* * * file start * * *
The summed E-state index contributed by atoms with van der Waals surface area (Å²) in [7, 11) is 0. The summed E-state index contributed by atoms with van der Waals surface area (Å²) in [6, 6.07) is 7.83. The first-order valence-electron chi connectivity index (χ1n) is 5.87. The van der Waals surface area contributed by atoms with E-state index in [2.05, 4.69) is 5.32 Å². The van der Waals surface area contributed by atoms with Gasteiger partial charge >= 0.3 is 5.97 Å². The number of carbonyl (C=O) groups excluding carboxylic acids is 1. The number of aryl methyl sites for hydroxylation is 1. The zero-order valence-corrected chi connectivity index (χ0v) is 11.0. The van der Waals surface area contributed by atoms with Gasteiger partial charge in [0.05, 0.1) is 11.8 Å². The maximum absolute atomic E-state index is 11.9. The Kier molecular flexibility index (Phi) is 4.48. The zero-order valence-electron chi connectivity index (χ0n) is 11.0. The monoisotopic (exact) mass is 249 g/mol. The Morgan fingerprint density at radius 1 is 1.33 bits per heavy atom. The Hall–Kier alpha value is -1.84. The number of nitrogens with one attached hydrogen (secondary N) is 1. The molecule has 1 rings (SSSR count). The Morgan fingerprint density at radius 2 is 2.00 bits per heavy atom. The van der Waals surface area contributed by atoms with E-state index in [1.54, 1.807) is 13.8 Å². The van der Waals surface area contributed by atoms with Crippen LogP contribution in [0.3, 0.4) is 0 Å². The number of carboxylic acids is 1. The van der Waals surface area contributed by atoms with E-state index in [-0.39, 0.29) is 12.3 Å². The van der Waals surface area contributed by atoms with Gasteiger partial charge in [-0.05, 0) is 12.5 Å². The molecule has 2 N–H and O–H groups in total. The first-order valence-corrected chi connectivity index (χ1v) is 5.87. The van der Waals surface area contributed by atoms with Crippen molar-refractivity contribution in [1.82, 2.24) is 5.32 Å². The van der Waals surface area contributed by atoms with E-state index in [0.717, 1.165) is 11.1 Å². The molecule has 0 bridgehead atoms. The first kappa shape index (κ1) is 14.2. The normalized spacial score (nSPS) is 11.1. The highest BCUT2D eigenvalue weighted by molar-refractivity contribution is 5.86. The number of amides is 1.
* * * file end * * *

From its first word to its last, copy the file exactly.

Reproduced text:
The summed E-state index contributed by atoms with van der Waals surface area (Å²) in [7, 11) is 0. The summed E-state index contributed by atoms with van der Waals surface area (Å²) in [6, 6.07) is 7.83. The first-order valence-electron chi connectivity index (χ1n) is 5.87. The van der Waals surface area contributed by atoms with E-state index in [2.05, 4.69) is 5.32 Å². The van der Waals surface area contributed by atoms with Gasteiger partial charge >= 0.3 is 5.97 Å². The number of carbonyl (C=O) groups excluding carboxylic acids is 1. The number of aryl methyl sites for hydroxylation is 1. The zero-order valence-corrected chi connectivity index (χ0v) is 11.0. The van der Waals surface area contributed by atoms with Gasteiger partial charge in [0.05, 0.1) is 11.8 Å². The maximum absolute atomic E-state index is 11.9. The Kier molecular flexibility index (Phi) is 4.48. The zero-order valence-electron chi connectivity index (χ0n) is 11.0. The monoisotopic (exact) mass is 249 g/mol. The Morgan fingerprint density at radius 1 is 1.33 bits per heavy atom. The Hall–Kier alpha value is -1.84. The number of nitrogens with one attached hydrogen (secondary N) is 1. The molecule has 1 rings (SSSR count). The Morgan fingerprint density at radius 2 is 2.00 bits per heavy atom. The van der Waals surface area contributed by atoms with E-state index in [1.54, 1.807) is 13.8 Å². The van der Waals surface area contributed by atoms with Crippen LogP contribution in [0.3, 0.4) is 0 Å². The number of carboxylic acids is 1. The van der Waals surface area contributed by atoms with E-state index in [-0.39, 0.29) is 12.3 Å². The van der Waals surface area contributed by atoms with Gasteiger partial charge in [-0.05, 0) is 12.5 Å². The molecule has 2 N–H and O–H groups in total. The first-order valence-corrected chi connectivity index (χ1v) is 5.87. The van der Waals surface area contributed by atoms with Crippen molar-refractivity contribution in [1.82, 2.24) is 5.32 Å². The van der Waals surface area contributed by atoms with E-state index in [0.717, 1.165) is 11.1 Å². The molecule has 0 bridgehead atoms. The first kappa shape index (κ1) is 14.2. The normalized spacial score (nSPS) is 11.1. The highest BCUT2D eigenvalue weighted by molar-refractivity contribution is 5.86. The number of amides is 1.